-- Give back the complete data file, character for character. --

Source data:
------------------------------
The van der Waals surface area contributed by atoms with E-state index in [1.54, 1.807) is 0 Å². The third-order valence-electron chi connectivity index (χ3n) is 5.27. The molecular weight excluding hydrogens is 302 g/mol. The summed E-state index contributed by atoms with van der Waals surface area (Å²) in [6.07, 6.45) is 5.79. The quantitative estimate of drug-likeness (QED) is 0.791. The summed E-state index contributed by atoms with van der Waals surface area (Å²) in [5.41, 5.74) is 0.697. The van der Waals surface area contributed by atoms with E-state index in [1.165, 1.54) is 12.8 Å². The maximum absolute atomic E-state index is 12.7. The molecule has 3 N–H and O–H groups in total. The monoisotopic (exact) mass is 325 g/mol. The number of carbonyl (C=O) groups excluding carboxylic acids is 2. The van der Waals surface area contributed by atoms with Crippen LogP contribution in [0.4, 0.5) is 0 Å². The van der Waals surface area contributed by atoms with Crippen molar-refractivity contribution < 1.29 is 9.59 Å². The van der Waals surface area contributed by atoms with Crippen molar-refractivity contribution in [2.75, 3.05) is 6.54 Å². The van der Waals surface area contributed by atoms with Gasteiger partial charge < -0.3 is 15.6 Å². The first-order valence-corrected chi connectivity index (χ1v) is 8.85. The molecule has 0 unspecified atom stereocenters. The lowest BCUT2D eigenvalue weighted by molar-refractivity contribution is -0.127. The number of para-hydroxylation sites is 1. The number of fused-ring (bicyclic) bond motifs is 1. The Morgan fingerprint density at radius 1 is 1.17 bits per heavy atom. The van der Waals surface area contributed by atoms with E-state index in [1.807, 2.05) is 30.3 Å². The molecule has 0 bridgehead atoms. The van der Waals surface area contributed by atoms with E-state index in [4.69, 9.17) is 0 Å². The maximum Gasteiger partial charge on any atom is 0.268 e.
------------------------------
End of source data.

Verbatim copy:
The van der Waals surface area contributed by atoms with E-state index in [1.54, 1.807) is 0 Å². The third-order valence-electron chi connectivity index (χ3n) is 5.27. The molecular weight excluding hydrogens is 302 g/mol. The summed E-state index contributed by atoms with van der Waals surface area (Å²) in [6.07, 6.45) is 5.79. The quantitative estimate of drug-likeness (QED) is 0.791. The summed E-state index contributed by atoms with van der Waals surface area (Å²) in [5.41, 5.74) is 0.697. The van der Waals surface area contributed by atoms with E-state index in [1.165, 1.54) is 12.8 Å². The maximum absolute atomic E-state index is 12.7. The molecule has 3 N–H and O–H groups in total. The monoisotopic (exact) mass is 325 g/mol. The number of carbonyl (C=O) groups excluding carboxylic acids is 2. The van der Waals surface area contributed by atoms with Crippen LogP contribution in [0.4, 0.5) is 0 Å². The van der Waals surface area contributed by atoms with Crippen molar-refractivity contribution < 1.29 is 9.59 Å². The van der Waals surface area contributed by atoms with Crippen molar-refractivity contribution in [2.75, 3.05) is 6.54 Å². The van der Waals surface area contributed by atoms with Gasteiger partial charge < -0.3 is 15.6 Å². The first-order valence-corrected chi connectivity index (χ1v) is 8.85. The molecule has 0 unspecified atom stereocenters. The lowest BCUT2D eigenvalue weighted by molar-refractivity contribution is -0.127. The number of para-hydroxylation sites is 1. The number of fused-ring (bicyclic) bond motifs is 1. The Morgan fingerprint density at radius 1 is 1.17 bits per heavy atom. The van der Waals surface area contributed by atoms with E-state index in [1.807, 2.05) is 30.3 Å². The molecule has 0 bridgehead atoms. The van der Waals surface area contributed by atoms with E-state index in [4.69, 9.17) is 0 Å². The maximum Gasteiger partial charge on any atom is 0.268 e.